“Sustainable: The ability to be maintained at a certain rate or level | Avoidance of the depletion of natural resources in order to maintain an ecological balance”Oxford Dictionary
Basically, all goods and services you buy—including blackberries—leave an impact on people, animals, and our environment. And when it comes to food in general—and blackberries in specific—the following are key factors for their ethics and sustainability:
- Social and economic conditions: The ethics of food crucially depends on the social and economic conditions of the farmers who grow them. Especially on fair labor practices, including fair wages and safe working conditions.
- Seasonality: Eating seasonally is a lever of sustainability. The two key reasons are that seasonal food is more likely grown in their “natural growing season” without using greenhouses, and also more likely to be grown locally.
- Land requirements: Large parts of the world that were once covered by forests and wildlands are now used for agriculture. 10 million hectares of forest are destroyed annually and 50% of the world’s habitable land is now used for agriculture. This loss of natural habitat has been the main driver for reducing the world’s biodiversity.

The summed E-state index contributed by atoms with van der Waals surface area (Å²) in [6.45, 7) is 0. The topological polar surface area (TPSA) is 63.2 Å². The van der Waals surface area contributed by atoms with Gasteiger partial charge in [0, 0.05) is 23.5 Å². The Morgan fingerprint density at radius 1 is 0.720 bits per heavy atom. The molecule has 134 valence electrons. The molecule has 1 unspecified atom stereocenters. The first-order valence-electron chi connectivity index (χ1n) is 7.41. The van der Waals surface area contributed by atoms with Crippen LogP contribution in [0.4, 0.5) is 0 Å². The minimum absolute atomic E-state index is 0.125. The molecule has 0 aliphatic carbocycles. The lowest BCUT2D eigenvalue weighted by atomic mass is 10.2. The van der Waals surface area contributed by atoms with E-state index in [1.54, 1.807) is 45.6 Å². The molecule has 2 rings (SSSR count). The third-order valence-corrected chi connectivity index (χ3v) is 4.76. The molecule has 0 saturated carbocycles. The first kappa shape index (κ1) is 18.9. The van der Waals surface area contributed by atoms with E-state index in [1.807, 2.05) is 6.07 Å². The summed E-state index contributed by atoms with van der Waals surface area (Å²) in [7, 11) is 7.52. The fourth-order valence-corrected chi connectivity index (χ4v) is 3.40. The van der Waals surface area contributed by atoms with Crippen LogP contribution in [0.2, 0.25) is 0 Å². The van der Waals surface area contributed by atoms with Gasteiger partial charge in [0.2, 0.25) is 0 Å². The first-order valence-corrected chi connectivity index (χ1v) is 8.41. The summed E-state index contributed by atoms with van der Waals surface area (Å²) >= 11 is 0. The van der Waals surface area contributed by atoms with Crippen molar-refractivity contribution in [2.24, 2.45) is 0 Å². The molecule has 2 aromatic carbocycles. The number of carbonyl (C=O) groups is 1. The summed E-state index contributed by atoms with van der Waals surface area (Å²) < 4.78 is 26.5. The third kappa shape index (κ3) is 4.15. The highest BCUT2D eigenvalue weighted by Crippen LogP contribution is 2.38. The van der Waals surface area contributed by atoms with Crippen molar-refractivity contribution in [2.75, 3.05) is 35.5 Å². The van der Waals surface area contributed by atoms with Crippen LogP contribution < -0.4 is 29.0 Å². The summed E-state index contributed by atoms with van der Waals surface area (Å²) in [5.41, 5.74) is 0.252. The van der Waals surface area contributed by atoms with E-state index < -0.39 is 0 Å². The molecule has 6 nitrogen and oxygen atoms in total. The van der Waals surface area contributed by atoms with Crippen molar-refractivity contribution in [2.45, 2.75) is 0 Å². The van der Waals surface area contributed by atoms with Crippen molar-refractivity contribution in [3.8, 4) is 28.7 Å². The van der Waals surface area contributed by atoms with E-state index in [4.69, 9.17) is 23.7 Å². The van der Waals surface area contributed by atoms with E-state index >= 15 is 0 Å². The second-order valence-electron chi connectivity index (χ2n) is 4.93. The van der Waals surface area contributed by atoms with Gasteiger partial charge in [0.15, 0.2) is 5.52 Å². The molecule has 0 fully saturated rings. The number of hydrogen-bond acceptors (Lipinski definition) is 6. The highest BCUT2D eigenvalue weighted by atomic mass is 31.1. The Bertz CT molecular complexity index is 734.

- Water footprint: 70% of global freshwater is now used for agricultural purposes. By assessing the water footprint of a particular food, we can determine how our limited freshwater resources are being consumed and polluted.
- Pesticide and fertilizer usage: Pesticides and fertilizers provide a range of agricultural benefits. However, numerous studies link pesticides and fertilizers to serious effects on human health, along with disruptions to vital ecosystems and the spread of aquatic dead zones.
- Carbon footprint: The carbon footprint is one of the ways we measure the effects of our human-induced global climate change. Today, food production accounts for over a quarter (26%) of global greenhouse gas emissions.
- Waste generation: Food and its packaging account for almost 45% of the materials landfilled in the US alone. And packaging sent to landfills, especially when made from plastics, does not degrade quickly or, in some cases, at all.
To understand the overall ethics and sustainability of blackberries, we must assess each of their key factors. This Sustainability Assessment of Food and Agriculture Systems (SAFA) is a tool developed for assessing the impact of food and agriculture operations on the environment and people. And this tool helps us to evaluate whether eating blackberries is ethical & sustainable.
Here’s How Ethical & Sustainable Eating Blackberries Is
The overall ethics & sustainability of blackberries is very negative. The main factors that contribute to this are the prevalence of child and forced labor within the industry, high irrigation rates, pesticide usage, nitrogen fertilizers, and plastic packaging.
There are some ethical and sustainable qualities to blackberries. For example, some workers in the Mexican blackberry industry make more than minimum wage. They also have a very low carbon footprint and don’t always use monoculture farming, which can be damaging to the environment. However, the vast majority of blackberries’ qualities are very unethical and unsustainable.
So, let’s have a look at the ethics & sustainability impact of each key factor of blackberries!
|Key Assessment Factors||Ethics & Sustainability|